Peace During War speakers describe work with toubled youth
Megan Valley | Thursday, April 9, 2015
Last night in McKenna Hall, the Dean’s Fellows of the College of Arts and Letters invited three speakers from Kalamazoo, Michigan — Michael Wilder, Yafinceio Harris and Sam Bailey, a professor from Kalamazoo Community College — to speak about the Peace During War project. Peace During War is a group that visits high schools, juvenile homes and prisons to share Wilder’s and Harris’s story about their life of drugs and crime and redemption after prison. Wilder said they hope to change lives by showing young people they can turn their lives around.
“We tell our story to the youth so that they don’t make the same mistakes we made and end up in prison like we did,” he said. “Our story ends in good, but a lot of young people that go on that same path don’t end up good; they end up dead, they end up in prison forever.”
Wilder and Harris talked about their childhoods and adolescences being surrounded by a culture that did not encourage them to have a life outside of crime. Harris said to have aspirations in that culture was looked down upon.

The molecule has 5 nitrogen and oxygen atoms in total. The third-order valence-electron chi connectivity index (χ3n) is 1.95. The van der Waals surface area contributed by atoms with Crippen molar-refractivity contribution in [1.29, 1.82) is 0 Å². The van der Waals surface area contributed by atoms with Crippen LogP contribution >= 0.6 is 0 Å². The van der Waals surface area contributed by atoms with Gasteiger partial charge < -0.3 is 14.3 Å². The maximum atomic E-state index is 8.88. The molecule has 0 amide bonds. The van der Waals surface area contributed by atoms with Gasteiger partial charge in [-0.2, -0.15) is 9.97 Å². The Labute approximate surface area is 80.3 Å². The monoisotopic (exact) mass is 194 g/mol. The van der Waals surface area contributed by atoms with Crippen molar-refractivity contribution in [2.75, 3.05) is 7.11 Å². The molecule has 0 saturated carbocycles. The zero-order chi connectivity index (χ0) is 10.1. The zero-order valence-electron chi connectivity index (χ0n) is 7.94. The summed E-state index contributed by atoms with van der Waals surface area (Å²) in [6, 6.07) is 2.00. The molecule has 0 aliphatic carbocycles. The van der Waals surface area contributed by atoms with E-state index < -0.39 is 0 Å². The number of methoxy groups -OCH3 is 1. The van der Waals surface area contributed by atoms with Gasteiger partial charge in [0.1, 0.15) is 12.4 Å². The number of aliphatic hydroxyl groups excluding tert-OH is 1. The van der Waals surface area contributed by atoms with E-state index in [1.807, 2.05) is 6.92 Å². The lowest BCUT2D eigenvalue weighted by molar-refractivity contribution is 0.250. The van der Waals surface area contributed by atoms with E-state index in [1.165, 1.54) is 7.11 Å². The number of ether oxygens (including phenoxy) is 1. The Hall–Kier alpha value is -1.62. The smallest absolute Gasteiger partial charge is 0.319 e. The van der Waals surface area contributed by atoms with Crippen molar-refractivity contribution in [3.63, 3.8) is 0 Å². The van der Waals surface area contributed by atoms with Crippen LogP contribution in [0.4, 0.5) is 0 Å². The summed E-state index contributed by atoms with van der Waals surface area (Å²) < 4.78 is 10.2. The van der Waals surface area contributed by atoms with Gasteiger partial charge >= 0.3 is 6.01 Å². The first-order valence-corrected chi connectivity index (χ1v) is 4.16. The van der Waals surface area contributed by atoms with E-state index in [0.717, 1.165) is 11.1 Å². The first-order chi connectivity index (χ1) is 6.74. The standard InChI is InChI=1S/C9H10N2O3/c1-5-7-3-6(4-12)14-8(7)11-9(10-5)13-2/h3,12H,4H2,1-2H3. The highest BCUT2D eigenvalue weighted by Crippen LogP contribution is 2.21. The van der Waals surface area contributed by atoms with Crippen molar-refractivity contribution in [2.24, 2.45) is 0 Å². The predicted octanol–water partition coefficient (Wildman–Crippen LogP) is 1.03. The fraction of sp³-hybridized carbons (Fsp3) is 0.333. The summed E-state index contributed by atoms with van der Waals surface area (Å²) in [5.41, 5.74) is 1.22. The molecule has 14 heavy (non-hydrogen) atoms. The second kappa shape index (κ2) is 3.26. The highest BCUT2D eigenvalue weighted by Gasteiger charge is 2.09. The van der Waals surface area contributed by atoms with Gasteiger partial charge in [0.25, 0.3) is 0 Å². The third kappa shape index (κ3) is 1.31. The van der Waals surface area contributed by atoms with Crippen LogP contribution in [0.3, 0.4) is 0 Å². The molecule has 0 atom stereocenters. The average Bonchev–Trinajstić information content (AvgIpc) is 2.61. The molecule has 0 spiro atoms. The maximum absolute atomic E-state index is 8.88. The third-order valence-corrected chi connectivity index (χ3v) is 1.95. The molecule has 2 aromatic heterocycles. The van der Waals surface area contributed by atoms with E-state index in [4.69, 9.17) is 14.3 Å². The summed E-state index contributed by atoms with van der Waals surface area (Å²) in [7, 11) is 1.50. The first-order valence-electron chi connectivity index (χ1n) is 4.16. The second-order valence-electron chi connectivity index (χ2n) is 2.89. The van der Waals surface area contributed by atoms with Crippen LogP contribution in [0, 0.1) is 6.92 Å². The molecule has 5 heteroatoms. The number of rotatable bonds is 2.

“To try to be positive is a negative in our neighborhood,” he said. “But to be positive around you all, to be positive to your teachers, is a plus to them, and they make you feel glorious and good.”
Wilder and Harris said Peace During War has spoken with 3,000 to 4,000 troubled youth in the past three years, visiting all the juvenile homes and alternative high schools in Kalamazoo and has traveled to speak to youth in other parts of the country as well.
Wilder said his work with the program has changed his life and allowed him to contribute more to his community, after years of dealing drugs.
“Now, I have seven police officers’ personal numbers in my phone, including the narcotics agent that raided my house and caught me with drugs in 2008,” he said. “Now, they call on us for community help. If drug dealers get out of hand, they call Peace During War. If the gang violence gets to an accelerated rate, they call Peace During War. We’re so honored and proud to be a part of that.”
Harris said he and Wilder started speaking in schools because they wanted to share their stories, but they did not expect it to become a job for them.
“We’re just happy to be here, to change lives,” he said. “We’re just happy to be who we’re becoming”